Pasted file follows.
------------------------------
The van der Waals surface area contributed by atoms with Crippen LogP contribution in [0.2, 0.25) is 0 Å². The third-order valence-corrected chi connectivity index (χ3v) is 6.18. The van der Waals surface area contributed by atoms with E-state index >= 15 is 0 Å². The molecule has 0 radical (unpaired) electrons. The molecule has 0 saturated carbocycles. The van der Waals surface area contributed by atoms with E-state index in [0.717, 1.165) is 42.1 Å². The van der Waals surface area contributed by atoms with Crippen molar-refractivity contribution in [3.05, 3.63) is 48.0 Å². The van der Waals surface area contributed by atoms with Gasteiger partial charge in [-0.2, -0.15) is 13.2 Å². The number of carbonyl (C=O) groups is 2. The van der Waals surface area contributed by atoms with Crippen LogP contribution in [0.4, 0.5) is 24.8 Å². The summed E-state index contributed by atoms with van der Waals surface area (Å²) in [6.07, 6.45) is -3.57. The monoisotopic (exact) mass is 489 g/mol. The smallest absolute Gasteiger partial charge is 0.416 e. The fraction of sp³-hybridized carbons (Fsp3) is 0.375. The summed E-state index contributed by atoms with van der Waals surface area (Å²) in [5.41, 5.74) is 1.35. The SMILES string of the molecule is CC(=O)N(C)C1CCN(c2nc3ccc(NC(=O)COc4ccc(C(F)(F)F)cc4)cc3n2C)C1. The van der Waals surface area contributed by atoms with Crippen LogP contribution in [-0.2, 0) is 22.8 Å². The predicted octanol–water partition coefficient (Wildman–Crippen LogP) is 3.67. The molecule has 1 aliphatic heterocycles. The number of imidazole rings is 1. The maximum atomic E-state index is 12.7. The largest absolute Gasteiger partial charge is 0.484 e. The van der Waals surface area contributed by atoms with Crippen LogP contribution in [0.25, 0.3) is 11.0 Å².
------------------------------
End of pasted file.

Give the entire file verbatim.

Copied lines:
The van der Waals surface area contributed by atoms with Crippen LogP contribution in [0.2, 0.25) is 0 Å². The third-order valence-corrected chi connectivity index (χ3v) is 6.18. The van der Waals surface area contributed by atoms with E-state index >= 15 is 0 Å². The molecule has 0 radical (unpaired) electrons. The molecule has 0 saturated carbocycles. The van der Waals surface area contributed by atoms with E-state index in [0.717, 1.165) is 42.1 Å². The van der Waals surface area contributed by atoms with Crippen molar-refractivity contribution in [3.05, 3.63) is 48.0 Å². The van der Waals surface area contributed by atoms with Gasteiger partial charge in [-0.2, -0.15) is 13.2 Å². The number of carbonyl (C=O) groups is 2. The van der Waals surface area contributed by atoms with Crippen LogP contribution in [0.4, 0.5) is 24.8 Å². The summed E-state index contributed by atoms with van der Waals surface area (Å²) in [6.07, 6.45) is -3.57. The monoisotopic (exact) mass is 489 g/mol. The smallest absolute Gasteiger partial charge is 0.416 e. The fraction of sp³-hybridized carbons (Fsp3) is 0.375. The summed E-state index contributed by atoms with van der Waals surface area (Å²) in [5.41, 5.74) is 1.35. The SMILES string of the molecule is CC(=O)N(C)C1CCN(c2nc3ccc(NC(=O)COc4ccc(C(F)(F)F)cc4)cc3n2C)C1. The van der Waals surface area contributed by atoms with Crippen LogP contribution in [-0.2, 0) is 22.8 Å². The predicted octanol–water partition coefficient (Wildman–Crippen LogP) is 3.67. The molecule has 1 aliphatic heterocycles. The number of imidazole rings is 1. The maximum atomic E-state index is 12.7. The largest absolute Gasteiger partial charge is 0.484 e. The van der Waals surface area contributed by atoms with Crippen LogP contribution in [0.25, 0.3) is 11.0 Å².